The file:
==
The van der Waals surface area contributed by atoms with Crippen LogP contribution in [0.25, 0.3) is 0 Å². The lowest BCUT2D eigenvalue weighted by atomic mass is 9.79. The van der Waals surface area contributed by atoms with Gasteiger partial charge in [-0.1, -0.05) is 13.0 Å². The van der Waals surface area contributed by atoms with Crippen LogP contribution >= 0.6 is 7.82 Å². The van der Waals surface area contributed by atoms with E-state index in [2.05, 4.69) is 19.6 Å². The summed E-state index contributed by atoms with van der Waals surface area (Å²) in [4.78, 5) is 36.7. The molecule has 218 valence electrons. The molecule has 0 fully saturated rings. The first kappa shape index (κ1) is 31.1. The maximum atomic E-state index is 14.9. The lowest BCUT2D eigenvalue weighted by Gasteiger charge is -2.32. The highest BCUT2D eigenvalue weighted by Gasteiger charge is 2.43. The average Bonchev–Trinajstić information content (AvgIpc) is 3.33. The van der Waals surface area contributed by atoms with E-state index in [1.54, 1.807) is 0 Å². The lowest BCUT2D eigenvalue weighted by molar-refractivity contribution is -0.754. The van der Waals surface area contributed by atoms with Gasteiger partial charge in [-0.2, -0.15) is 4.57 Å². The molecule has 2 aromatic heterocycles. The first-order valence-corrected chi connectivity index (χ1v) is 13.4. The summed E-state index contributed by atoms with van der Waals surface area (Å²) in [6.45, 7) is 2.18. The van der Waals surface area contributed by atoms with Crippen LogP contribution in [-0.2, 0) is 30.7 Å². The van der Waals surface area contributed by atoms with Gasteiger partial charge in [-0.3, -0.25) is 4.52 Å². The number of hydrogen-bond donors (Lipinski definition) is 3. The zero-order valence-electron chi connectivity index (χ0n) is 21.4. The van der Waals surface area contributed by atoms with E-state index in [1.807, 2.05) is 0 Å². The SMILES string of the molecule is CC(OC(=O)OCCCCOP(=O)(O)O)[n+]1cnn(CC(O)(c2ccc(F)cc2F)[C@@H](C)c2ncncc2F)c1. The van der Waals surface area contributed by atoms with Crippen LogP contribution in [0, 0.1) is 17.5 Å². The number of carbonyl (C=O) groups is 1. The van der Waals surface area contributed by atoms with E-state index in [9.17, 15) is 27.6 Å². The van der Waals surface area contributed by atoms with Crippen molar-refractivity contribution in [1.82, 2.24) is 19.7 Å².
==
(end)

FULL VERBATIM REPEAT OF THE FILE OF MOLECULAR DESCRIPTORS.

The van der Waals surface area contributed by atoms with Crippen LogP contribution in [0.25, 0.3) is 0 Å². The lowest BCUT2D eigenvalue weighted by atomic mass is 9.79. The van der Waals surface area contributed by atoms with Gasteiger partial charge in [-0.1, -0.05) is 13.0 Å². The van der Waals surface area contributed by atoms with Crippen LogP contribution >= 0.6 is 7.82 Å². The van der Waals surface area contributed by atoms with E-state index in [2.05, 4.69) is 19.6 Å². The summed E-state index contributed by atoms with van der Waals surface area (Å²) in [4.78, 5) is 36.7. The molecule has 218 valence electrons. The molecule has 0 fully saturated rings. The first kappa shape index (κ1) is 31.1. The maximum atomic E-state index is 14.9. The lowest BCUT2D eigenvalue weighted by Gasteiger charge is -2.32. The highest BCUT2D eigenvalue weighted by Gasteiger charge is 2.43. The average Bonchev–Trinajstić information content (AvgIpc) is 3.33. The van der Waals surface area contributed by atoms with E-state index in [1.54, 1.807) is 0 Å². The lowest BCUT2D eigenvalue weighted by molar-refractivity contribution is -0.754. The van der Waals surface area contributed by atoms with Gasteiger partial charge in [-0.2, -0.15) is 4.57 Å². The molecule has 2 aromatic heterocycles. The first-order valence-corrected chi connectivity index (χ1v) is 13.4. The summed E-state index contributed by atoms with van der Waals surface area (Å²) in [6.45, 7) is 2.18. The van der Waals surface area contributed by atoms with Crippen LogP contribution in [-0.2, 0) is 30.7 Å². The van der Waals surface area contributed by atoms with Gasteiger partial charge in [-0.3, -0.25) is 4.52 Å². The number of hydrogen-bond donors (Lipinski definition) is 3. The zero-order valence-electron chi connectivity index (χ0n) is 21.4. The van der Waals surface area contributed by atoms with E-state index in [1.807, 2.05) is 0 Å². The SMILES string of the molecule is CC(OC(=O)OCCCCOP(=O)(O)O)[n+]1cnn(CC(O)(c2ccc(F)cc2F)[C@@H](C)c2ncncc2F)c1. The van der Waals surface area contributed by atoms with Crippen LogP contribution in [0, 0.1) is 17.5 Å². The number of carbonyl (C=O) groups is 1. The van der Waals surface area contributed by atoms with E-state index in [9.17, 15) is 27.6 Å². The van der Waals surface area contributed by atoms with Crippen molar-refractivity contribution in [1.82, 2.24) is 19.7 Å².